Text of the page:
Frustration over plowing piling up
PATRICK BALES/THE PACKET & TIMES A large pool of slushy water sits at the bottom of Stone Ridge Boulevard and Emperor Drive.
Approximately seven feet (190 cm) of snow has fallen in Orillia since Dec. 1. Another foot, and the city will have matched its total average snowfall for an entire season.
“It's been a tough year,” said Andrew Schell, director of environmental services and operations.
He's not kidding. City plow operators were on the roads for nearly 3,000 hours in December, some 1,200 more than normal. An estimated $400,000 was spent on winter-control measures that month, putting the 2016 budget in the red by about $200,000.
On 16 occasions, extra staffing was required. There were only five instances in all of 2015-16 when overtime was needed.
But many in Orillia are not impressed with the snow removal on city streets.
“It's ridiculous,” Sheleen McLeod said of the situation on her street. “I'm so frustrated.”
Many who commented on the Packet & Times' Facebook page shared similar thoughts.
“It's terrible and very sad to see as you drive down it you get a massage from every rut,” wrote Mike Gammon. “They should be out scraping the roads down before it freezes and becomes even worse.”
“And we know they won't get out there and clean it all up before it freezes,” Ashley Wilson commented. “No that would make too much sense and be too easy on the civilians.”
“Glad I have heavy duty suspension!” added Steve Levasseur.
The people who shared their frustration on Facebook were polite and refrained from cursing. That isn't always the case at city hall.
“Sometimes people are very respectful, but sometimes people are very negative,” Schell said. “The challenge we face is the phone calls where people are cursing and swearing ... It does tend to defeat our staff and it does start to hurt, because they are doing their best.”
The city has received about 220 complaints in the past 50 days. When you consider the amount of snow that's fallen and the number of people in the city, that isn't a terrible batting average, but that shouldn't lessen the severity of any critique levelled in the city's direction.
Aiding staff in resolving the complaints is GPS technology. Each plow is equipped with GPS, which can tell staff exactly where and when it has been at any time. Schell gave an example of a complaint, stating the homeowner's road hadn't been plowed in a few days. Staff would then find the route the house is on and “pinpoint the time and the amount of times that plow has been down that street.”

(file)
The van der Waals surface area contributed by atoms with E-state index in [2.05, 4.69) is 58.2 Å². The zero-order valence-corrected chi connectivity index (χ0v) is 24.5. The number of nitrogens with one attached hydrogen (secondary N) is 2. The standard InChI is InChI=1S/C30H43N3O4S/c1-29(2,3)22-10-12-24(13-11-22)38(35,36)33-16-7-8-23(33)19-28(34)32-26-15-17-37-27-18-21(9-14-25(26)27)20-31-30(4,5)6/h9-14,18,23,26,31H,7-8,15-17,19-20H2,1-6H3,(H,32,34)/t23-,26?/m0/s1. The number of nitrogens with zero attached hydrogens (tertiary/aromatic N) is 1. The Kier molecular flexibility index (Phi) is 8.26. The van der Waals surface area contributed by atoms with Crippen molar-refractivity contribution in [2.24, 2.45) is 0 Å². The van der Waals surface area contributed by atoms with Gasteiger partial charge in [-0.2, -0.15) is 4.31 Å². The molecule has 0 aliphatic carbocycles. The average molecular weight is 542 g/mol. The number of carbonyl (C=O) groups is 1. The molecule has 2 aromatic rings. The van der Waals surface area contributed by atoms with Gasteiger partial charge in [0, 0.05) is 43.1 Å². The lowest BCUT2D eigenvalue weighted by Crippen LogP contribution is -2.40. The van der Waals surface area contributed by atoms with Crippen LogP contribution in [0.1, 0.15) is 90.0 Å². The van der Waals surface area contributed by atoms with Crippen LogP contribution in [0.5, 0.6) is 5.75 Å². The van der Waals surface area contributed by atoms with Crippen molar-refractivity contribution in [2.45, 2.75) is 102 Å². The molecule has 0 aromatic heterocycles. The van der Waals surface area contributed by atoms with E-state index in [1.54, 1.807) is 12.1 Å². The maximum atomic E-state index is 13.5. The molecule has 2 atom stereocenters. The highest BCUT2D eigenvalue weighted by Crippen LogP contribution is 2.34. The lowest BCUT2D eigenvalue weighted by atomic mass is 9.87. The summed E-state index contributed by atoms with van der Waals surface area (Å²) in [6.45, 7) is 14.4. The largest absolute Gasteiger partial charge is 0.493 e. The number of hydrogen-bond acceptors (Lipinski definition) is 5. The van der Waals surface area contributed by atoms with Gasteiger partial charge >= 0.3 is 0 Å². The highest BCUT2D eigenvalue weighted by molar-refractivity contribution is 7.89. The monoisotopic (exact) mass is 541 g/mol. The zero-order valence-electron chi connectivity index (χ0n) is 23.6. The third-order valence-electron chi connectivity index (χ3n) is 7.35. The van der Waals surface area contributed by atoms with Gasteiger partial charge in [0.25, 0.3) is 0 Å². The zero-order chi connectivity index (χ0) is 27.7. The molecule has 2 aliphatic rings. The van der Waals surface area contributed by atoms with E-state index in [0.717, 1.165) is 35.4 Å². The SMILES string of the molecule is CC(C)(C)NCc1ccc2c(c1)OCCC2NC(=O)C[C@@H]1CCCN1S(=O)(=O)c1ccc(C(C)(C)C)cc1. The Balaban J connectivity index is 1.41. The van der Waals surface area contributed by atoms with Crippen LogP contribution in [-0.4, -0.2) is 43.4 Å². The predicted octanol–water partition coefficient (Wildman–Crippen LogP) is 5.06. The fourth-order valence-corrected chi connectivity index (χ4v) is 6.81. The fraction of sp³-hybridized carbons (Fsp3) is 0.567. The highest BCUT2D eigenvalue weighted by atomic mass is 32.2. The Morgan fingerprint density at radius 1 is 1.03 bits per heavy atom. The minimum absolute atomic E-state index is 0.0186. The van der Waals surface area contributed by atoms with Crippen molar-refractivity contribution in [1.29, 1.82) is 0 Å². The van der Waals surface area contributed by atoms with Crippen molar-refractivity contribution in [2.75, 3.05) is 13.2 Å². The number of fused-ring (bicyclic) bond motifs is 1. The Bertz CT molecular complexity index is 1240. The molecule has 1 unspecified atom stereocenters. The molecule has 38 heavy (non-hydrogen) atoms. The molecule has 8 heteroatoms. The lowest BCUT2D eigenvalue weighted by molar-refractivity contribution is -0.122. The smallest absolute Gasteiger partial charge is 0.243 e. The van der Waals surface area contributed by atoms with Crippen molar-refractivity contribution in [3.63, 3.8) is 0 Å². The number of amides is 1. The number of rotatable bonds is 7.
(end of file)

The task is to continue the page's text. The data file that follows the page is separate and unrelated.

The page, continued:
“We'll go back into the GPS and, ultimately, we've done it two days out of the three,” Schell said. “Maybe it was at night. We've had so much snow that when people get up, they don't realize we've cleaned 15 cm off the road, and by the time they get up, there's 15 more down on the road.”
There are seven plow routes throughout the city that are 80 km in length on average (approximately 40 km in each direction). One run through a route takes about four hours, as the plows travel at 20 km/h. Ideally, the route is driven the same way each time, with the same streets being serviced in the same order.
There are issues that arise, particularly during large snowfalls. In order to clean the main routes, plows are pulled off the side streets. Two-lane roads, such as portions of West Street, Memorial Avenue and University Avenue, require two plows simultaneously to ensure they're kept to a safe standard.
All streets are required to be cleared within six to 24 hours of the end of a snowfall, according to the city's winter-control policy. Residential streets are the lowest priority for the city, being plowed only after 8 cm of accumulation, then only to a snow-packed surface, instead of centre-bare pavement, as with the arterial roads.
Schell admitted, even with planned routes and GPS-equipped vehicles, human error happens. “The odd time, a road gets missed,” he said. What irks residents is when the plan to return to the missed street doesn't materialize. However, more often than not, on-street parking is to blame.
“There are areas where, when cars are parked on the street, we cannot get plows by,” Schell said. “That's one of our biggest challenges.”
Schell particularly sees this problem in the city's growing west side, where more houses are being placed on smaller lots, with the dramatic increase in vehicle traffic and parking. That's the kind of neighbourhood McLeod lives in. This is her first winter on the street, but neighbours have told her previous years have been just as bad.
While parts of her street have been cleared since she first complained to the city – “they 'scraped' the roads,” she said – the section closest to where she lives remains in shambles.
“The whole street's frustrated,” she said. “Why are we paying full property taxes when we aren't getting full services?”